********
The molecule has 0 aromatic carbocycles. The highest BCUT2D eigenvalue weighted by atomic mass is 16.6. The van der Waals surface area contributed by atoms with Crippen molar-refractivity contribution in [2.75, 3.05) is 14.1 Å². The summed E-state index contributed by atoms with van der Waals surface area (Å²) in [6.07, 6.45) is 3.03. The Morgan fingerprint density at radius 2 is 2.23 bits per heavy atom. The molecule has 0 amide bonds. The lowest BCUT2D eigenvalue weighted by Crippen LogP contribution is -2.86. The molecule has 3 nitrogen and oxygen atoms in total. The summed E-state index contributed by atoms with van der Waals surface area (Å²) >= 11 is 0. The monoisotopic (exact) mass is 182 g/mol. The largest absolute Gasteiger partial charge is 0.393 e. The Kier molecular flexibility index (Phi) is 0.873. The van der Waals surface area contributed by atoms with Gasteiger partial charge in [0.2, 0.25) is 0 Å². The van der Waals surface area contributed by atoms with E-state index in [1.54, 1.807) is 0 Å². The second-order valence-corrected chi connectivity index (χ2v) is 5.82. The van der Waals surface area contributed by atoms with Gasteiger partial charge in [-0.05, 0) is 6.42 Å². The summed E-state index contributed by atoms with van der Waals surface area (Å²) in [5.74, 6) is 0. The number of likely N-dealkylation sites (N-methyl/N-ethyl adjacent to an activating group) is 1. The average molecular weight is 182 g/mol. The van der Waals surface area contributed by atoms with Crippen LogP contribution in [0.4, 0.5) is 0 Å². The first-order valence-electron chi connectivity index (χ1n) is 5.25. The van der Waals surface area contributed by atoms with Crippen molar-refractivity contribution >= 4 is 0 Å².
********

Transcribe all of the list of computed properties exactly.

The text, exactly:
The molecule has 0 aromatic carbocycles. The highest BCUT2D eigenvalue weighted by atomic mass is 16.6. The van der Waals surface area contributed by atoms with Crippen molar-refractivity contribution in [2.75, 3.05) is 14.1 Å². The summed E-state index contributed by atoms with van der Waals surface area (Å²) in [6.07, 6.45) is 3.03. The Morgan fingerprint density at radius 2 is 2.23 bits per heavy atom. The molecule has 0 amide bonds. The lowest BCUT2D eigenvalue weighted by Crippen LogP contribution is -2.86. The molecule has 3 nitrogen and oxygen atoms in total. The summed E-state index contributed by atoms with van der Waals surface area (Å²) >= 11 is 0. The monoisotopic (exact) mass is 182 g/mol. The largest absolute Gasteiger partial charge is 0.393 e. The Kier molecular flexibility index (Phi) is 0.873. The van der Waals surface area contributed by atoms with Gasteiger partial charge in [0.2, 0.25) is 0 Å². The van der Waals surface area contributed by atoms with E-state index in [1.54, 1.807) is 0 Å². The second-order valence-corrected chi connectivity index (χ2v) is 5.82. The van der Waals surface area contributed by atoms with Gasteiger partial charge in [-0.05, 0) is 6.42 Å². The summed E-state index contributed by atoms with van der Waals surface area (Å²) in [5.74, 6) is 0. The number of likely N-dealkylation sites (N-methyl/N-ethyl adjacent to an activating group) is 1. The average molecular weight is 182 g/mol. The van der Waals surface area contributed by atoms with Crippen LogP contribution in [0.4, 0.5) is 0 Å². The first-order valence-electron chi connectivity index (χ1n) is 5.25. The van der Waals surface area contributed by atoms with Crippen molar-refractivity contribution >= 4 is 0 Å².